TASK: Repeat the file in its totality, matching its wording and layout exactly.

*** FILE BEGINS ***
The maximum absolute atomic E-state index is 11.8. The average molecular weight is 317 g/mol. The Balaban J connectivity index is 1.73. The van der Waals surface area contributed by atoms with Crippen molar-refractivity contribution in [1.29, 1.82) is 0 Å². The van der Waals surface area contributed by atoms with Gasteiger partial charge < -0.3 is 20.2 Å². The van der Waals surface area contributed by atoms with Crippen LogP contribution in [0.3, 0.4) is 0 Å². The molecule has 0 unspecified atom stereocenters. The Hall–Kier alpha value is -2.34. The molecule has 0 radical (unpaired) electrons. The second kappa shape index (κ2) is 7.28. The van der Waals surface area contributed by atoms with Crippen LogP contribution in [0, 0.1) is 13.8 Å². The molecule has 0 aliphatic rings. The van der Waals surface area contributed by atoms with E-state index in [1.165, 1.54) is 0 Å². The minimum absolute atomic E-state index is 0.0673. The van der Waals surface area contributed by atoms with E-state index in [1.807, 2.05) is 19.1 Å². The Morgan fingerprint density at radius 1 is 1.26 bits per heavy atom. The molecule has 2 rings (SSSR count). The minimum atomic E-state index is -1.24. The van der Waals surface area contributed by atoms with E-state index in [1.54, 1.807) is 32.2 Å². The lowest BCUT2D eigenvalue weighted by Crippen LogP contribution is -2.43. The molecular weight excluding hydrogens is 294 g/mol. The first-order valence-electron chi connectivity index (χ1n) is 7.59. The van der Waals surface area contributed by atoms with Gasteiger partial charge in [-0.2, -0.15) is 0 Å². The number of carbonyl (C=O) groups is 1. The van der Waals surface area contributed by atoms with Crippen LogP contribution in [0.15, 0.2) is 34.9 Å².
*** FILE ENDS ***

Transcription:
The maximum absolute atomic E-state index is 11.8. The average molecular weight is 317 g/mol. The Balaban J connectivity index is 1.73. The van der Waals surface area contributed by atoms with Crippen molar-refractivity contribution in [1.29, 1.82) is 0 Å². The van der Waals surface area contributed by atoms with Gasteiger partial charge < -0.3 is 20.2 Å². The van der Waals surface area contributed by atoms with Crippen LogP contribution in [0.3, 0.4) is 0 Å². The molecule has 0 unspecified atom stereocenters. The Hall–Kier alpha value is -2.34. The molecule has 0 radical (unpaired) electrons. The second kappa shape index (κ2) is 7.28. The van der Waals surface area contributed by atoms with Crippen LogP contribution in [0, 0.1) is 13.8 Å². The molecule has 0 aliphatic rings. The van der Waals surface area contributed by atoms with E-state index in [1.165, 1.54) is 0 Å². The minimum absolute atomic E-state index is 0.0673. The van der Waals surface area contributed by atoms with E-state index in [1.807, 2.05) is 19.1 Å². The Morgan fingerprint density at radius 1 is 1.26 bits per heavy atom. The molecule has 2 rings (SSSR count). The minimum atomic E-state index is -1.24. The van der Waals surface area contributed by atoms with E-state index in [1.54, 1.807) is 32.2 Å². The lowest BCUT2D eigenvalue weighted by Crippen LogP contribution is -2.43. The molecular weight excluding hydrogens is 294 g/mol. The first-order valence-electron chi connectivity index (χ1n) is 7.59. The van der Waals surface area contributed by atoms with Gasteiger partial charge in [-0.2, -0.15) is 0 Å². The number of carbonyl (C=O) groups is 1. The van der Waals surface area contributed by atoms with Crippen LogP contribution in [0.15, 0.2) is 34.9 Å².